Utilizing the Foam Roll to Prevent Injury and Improve Performance

Posted: September 4, 2015

Foam rollers have been around for years and can be an integral part of your workout whether you are a pro athlete, high school star or weekend warrior. They can be found in most Athletic Training Rooms, Physical Therapy Clinics, Strength and Conditioning facilities and even your local gym. The rollers are shaped like a cylinder and come in many different lengths, densities and sizes. They are used for soft tissue mobilization or more commonly called self massage. The idea is to use your own bodyweight to apply pressure to a sore, tight or spasmed area against the foam roll. You can either focus on one spot or role the length of the muscle to help release the tension that has been built up during training, competition or daily life.


Utilizing the roll will assist in tissue flexibility therefore increasing your overall mobility as an athlete. This will allow the joints to move more freely and your body to get in the proper position during a training exercise or making that great play on the field, court or ice. The foam roll can be used on most muscle groups with the focus on the areas that are most commonly affected in your sport. You can use the roll prior to activity to help stimulate blood flow to the area and improve flexibility or after training to assist the muscles in recovery by reducing any tightness developed during your session. It is also beneficial to stretch the areas that were just rolled following use. The exercises can be used not only for healthy athletes, but injured ones as well to help reduce recovery time. Please seek advice form a certified Athletic Trainer or Physical Therapist on proper exercises to be incorporated into your rehab programs.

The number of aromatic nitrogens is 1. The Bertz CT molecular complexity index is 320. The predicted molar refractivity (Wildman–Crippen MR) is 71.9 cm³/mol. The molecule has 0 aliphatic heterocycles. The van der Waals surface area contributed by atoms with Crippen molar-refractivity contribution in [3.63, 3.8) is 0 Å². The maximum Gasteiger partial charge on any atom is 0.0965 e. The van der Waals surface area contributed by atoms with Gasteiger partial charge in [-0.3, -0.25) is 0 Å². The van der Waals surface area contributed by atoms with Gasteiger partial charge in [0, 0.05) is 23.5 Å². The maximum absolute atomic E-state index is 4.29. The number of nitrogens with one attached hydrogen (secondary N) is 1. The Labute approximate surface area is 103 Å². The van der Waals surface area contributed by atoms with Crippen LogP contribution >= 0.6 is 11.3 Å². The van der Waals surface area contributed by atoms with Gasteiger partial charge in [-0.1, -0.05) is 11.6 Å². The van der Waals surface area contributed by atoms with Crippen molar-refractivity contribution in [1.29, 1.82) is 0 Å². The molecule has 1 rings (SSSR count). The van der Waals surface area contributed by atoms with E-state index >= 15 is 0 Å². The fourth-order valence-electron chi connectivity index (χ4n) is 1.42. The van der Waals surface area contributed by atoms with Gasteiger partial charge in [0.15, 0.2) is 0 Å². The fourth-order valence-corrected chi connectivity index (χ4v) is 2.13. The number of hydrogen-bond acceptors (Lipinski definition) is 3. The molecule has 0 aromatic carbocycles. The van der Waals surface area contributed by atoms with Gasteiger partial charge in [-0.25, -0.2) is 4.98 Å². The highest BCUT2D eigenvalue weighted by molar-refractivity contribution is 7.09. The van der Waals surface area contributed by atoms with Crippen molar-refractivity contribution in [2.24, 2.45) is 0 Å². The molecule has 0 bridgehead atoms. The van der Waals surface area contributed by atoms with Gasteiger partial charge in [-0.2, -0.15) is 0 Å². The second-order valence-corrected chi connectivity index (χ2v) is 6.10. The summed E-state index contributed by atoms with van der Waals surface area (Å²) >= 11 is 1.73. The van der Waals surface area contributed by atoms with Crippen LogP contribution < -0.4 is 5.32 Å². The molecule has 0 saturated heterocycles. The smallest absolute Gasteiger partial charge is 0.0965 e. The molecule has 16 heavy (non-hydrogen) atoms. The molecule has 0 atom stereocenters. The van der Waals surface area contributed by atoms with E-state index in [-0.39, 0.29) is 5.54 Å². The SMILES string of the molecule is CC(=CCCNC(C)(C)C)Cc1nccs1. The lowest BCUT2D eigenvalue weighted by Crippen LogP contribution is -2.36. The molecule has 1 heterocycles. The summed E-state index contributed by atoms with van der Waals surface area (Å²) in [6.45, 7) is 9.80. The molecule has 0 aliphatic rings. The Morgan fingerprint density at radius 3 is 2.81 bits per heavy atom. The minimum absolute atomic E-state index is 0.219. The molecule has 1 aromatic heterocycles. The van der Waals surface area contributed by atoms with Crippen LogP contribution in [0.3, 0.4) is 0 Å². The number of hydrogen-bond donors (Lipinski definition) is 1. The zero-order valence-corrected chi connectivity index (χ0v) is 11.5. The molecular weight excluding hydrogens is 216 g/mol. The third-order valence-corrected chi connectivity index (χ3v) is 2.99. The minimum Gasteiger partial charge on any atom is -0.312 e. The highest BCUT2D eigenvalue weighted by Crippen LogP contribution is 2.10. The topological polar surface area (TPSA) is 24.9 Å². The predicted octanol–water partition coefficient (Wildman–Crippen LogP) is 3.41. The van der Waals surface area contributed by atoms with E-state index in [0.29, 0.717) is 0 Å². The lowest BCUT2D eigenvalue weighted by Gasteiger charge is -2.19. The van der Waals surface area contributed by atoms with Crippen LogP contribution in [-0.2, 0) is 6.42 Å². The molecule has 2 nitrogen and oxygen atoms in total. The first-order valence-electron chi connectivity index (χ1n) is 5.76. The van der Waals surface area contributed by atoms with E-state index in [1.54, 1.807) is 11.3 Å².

Getting started with the foam roll is easy. If you don’t have access to one, they can be found at most local sports stores or online for around $30. If you are a beginning roller, choose a moderate density roll as rolling can be sore and somewhat painful in the beginning. The harder rolls will last longer, but may cause too much pain which is not advised. Three commonly rolled areas are the Glutes, IT Bands (side of the leg) and Quads. Once you have identified the area to roll, make approximately ten passes back and forth over the area being massaged before moving to the next muscle group. Suggested use is one to two times per day for most individuals. Reduce muscular stress and improve mobility with your foal roll today. Happy rolling!